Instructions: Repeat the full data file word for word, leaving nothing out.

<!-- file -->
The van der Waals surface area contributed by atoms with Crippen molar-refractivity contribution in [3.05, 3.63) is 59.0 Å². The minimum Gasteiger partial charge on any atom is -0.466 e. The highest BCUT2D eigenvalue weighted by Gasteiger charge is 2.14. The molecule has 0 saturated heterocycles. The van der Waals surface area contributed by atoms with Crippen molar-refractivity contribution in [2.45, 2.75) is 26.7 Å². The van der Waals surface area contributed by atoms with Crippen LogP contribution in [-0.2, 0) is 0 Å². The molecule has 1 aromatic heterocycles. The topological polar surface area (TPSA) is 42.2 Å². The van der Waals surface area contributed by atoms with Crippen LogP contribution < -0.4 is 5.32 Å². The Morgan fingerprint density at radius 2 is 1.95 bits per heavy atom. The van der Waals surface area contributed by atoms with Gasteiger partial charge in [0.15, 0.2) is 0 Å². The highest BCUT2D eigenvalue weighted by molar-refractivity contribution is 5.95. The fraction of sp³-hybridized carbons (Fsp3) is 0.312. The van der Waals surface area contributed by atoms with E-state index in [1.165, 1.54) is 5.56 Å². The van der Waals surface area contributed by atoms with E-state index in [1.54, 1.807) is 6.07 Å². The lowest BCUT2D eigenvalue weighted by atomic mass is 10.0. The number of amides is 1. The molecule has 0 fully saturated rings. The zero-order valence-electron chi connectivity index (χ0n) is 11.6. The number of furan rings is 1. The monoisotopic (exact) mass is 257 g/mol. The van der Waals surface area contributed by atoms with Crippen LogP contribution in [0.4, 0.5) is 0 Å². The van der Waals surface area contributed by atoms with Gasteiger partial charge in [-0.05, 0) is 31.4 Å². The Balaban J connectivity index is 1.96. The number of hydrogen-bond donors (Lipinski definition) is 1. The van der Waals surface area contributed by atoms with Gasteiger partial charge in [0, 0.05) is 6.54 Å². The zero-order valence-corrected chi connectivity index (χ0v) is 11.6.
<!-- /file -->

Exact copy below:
The van der Waals surface area contributed by atoms with Crippen molar-refractivity contribution in [3.05, 3.63) is 59.0 Å². The minimum Gasteiger partial charge on any atom is -0.466 e. The highest BCUT2D eigenvalue weighted by Gasteiger charge is 2.14. The molecule has 0 saturated heterocycles. The van der Waals surface area contributed by atoms with Crippen molar-refractivity contribution in [2.45, 2.75) is 26.7 Å². The van der Waals surface area contributed by atoms with Crippen LogP contribution in [-0.2, 0) is 0 Å². The molecule has 1 aromatic heterocycles. The topological polar surface area (TPSA) is 42.2 Å². The van der Waals surface area contributed by atoms with Crippen LogP contribution < -0.4 is 5.32 Å². The Morgan fingerprint density at radius 2 is 1.95 bits per heavy atom. The van der Waals surface area contributed by atoms with Gasteiger partial charge in [0.15, 0.2) is 0 Å². The highest BCUT2D eigenvalue weighted by molar-refractivity contribution is 5.95. The fraction of sp³-hybridized carbons (Fsp3) is 0.312. The van der Waals surface area contributed by atoms with E-state index in [1.165, 1.54) is 5.56 Å². The van der Waals surface area contributed by atoms with E-state index in [1.54, 1.807) is 6.07 Å². The lowest BCUT2D eigenvalue weighted by atomic mass is 10.0. The number of amides is 1. The molecule has 0 fully saturated rings. The zero-order valence-electron chi connectivity index (χ0n) is 11.6. The number of furan rings is 1. The monoisotopic (exact) mass is 257 g/mol. The van der Waals surface area contributed by atoms with Crippen LogP contribution in [0.4, 0.5) is 0 Å². The van der Waals surface area contributed by atoms with Gasteiger partial charge in [-0.05, 0) is 31.4 Å². The Balaban J connectivity index is 1.96. The number of hydrogen-bond donors (Lipinski definition) is 1. The van der Waals surface area contributed by atoms with Gasteiger partial charge in [0, 0.05) is 6.54 Å². The zero-order valence-corrected chi connectivity index (χ0v) is 11.6.